Picking up the pieces on Pitcairn Island

By Julie Middleton

Pitcairn Island presents a special challenge to pairs of social workers - sent from New Zealand on three-month rotations to deal with the aftermath of last year's trials - educating the islanders about sex abuse and its prevention.

It must be a hellishly delicate, difficult job: social work on remote Pitcairn Island after its sex abuse trials. New Zealand social workers now living on the island are expected to build relationships in a divided, wary community of 47 people to educate them about sex abuse and its prevention.

The newcomers, sent in pairs, depend on locals to be housed and fed. But they can't be matey; every conversation, even the most casual, could become crucial. There's precious little privacy and few home comforts on an island half the size of Waiheke, 5300km east of New Zealand. It has no harbour, sealed roads, sewage treatment or reliable electricity.

Further complicating the scene is that the six men found guilty of abusing women and girls remain free. Their convictions and sentences are suspended while legal argument continues on whether British law applies to Pitcairn.

Until that is decided, the new six-cell prison built by locals remains empty and the men are sleeping in their own beds between days dominated by subsistence fishing and agriculture and curio-crafting for cruise-ship tourists.

John McCarthy, director of the Safe treatment programme for sexual abusers, says those complicating factors are what makes social work on Pitcairn so tough - and so very interesting.

Mr McCarthy and colleague Diane Jefferson, the New Zealand-based, full-time manager of the Pitcairn project, have just spent nine days on the island, though the logistics of travelling meant they were away for three weeks.

Welcomed, they say, politely and sincerely, the pair settled in the two New Zealand social workers who have just arrived - husband and wife Rodger Jack and Joy Te Wiata - and debriefed the two who have just left, John Dunlop and Aqualma Murray. To prevent burnout, pairs of social workers will rotate every three months.

This is familiar territory for the Safe programme. It has 15 years of experience with its sexual offenders treatment programme. It works solely with sex offenders, with about 90 adult clients in Auckland and the same number of young people.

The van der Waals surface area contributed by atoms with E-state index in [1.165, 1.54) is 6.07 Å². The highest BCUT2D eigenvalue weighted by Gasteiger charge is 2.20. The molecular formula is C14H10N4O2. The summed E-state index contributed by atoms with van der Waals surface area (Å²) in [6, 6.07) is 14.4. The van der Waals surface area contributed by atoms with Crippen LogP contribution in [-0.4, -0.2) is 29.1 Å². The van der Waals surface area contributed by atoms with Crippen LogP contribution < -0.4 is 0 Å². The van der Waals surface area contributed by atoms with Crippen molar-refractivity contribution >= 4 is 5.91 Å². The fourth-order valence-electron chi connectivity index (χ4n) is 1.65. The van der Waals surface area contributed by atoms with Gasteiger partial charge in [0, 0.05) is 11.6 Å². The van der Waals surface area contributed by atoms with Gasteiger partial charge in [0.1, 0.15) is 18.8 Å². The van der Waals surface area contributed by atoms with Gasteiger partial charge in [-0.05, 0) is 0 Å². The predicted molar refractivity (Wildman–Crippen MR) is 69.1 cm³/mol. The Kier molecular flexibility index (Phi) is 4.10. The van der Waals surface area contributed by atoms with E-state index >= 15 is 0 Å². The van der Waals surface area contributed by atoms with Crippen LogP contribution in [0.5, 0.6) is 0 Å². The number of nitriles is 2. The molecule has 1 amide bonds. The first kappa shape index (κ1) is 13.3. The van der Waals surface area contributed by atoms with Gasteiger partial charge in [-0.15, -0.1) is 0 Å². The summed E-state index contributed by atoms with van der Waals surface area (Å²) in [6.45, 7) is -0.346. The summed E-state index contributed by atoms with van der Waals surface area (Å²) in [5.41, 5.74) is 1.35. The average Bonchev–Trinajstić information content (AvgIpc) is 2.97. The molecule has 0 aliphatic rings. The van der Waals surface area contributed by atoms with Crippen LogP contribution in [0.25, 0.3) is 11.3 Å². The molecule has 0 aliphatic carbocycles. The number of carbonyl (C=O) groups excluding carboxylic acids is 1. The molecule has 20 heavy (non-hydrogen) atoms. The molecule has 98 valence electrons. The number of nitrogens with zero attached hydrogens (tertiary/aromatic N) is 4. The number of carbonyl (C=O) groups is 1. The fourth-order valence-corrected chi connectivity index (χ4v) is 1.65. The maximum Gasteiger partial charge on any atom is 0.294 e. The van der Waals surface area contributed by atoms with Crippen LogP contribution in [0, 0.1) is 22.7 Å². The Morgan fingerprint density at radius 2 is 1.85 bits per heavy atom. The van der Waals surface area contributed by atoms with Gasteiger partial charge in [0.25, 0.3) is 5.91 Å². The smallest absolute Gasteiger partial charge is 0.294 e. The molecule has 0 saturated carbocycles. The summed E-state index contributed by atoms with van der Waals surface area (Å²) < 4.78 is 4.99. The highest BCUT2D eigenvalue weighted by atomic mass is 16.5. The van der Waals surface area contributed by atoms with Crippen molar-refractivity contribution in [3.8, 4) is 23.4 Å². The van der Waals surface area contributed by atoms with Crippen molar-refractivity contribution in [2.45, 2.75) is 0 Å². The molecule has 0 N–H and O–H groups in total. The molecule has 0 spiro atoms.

The social workers started on Pitcairn in November. Their paymaster is Britain's Department for International Development, which has charged them with educating all the islanders, including those found guilty, on what social work is, appropriate relationships with children, how communities should respond to abuse allegations, and how abusers are rehabilitated.

Some of the islanders think social work is just child-snatching after an earlier non-Safe programme saw two children removed; some think treatment is about castration, rather than changing attitudes. But as Mr McCarthy says, many New Zealanders believe the same thing.

The social workers will also develop policies for dealing with abuse allegations and will monitor the impact of planned development. After years of neglect, the British Government has announced $9 million of upgrades, including new roads and a new jetty.

Mr McCarthy and Ms Jefferson liken the situation to counselling a large family where abuse has occurred but half the family refuses to believe it. Complicating matters is that the social workers can't do formal risk assessments of the men - the base-line in all child protection work - until they agree or have their convictions confirmed. Some of those men are long-time authority figures on the island and remain influential.

Still, none of this prevents groundwork being done, with a softly, softly approach being taken to building relationships.

Healing the island's rifts will be slow but not impossible, says Mr McCarthy.

"Most human beings are social beings and don't want to lead their lives bitter and twisted and anxious." People are hobbled by "fear, embarrassment, anger, not being able, maybe, to control themselves".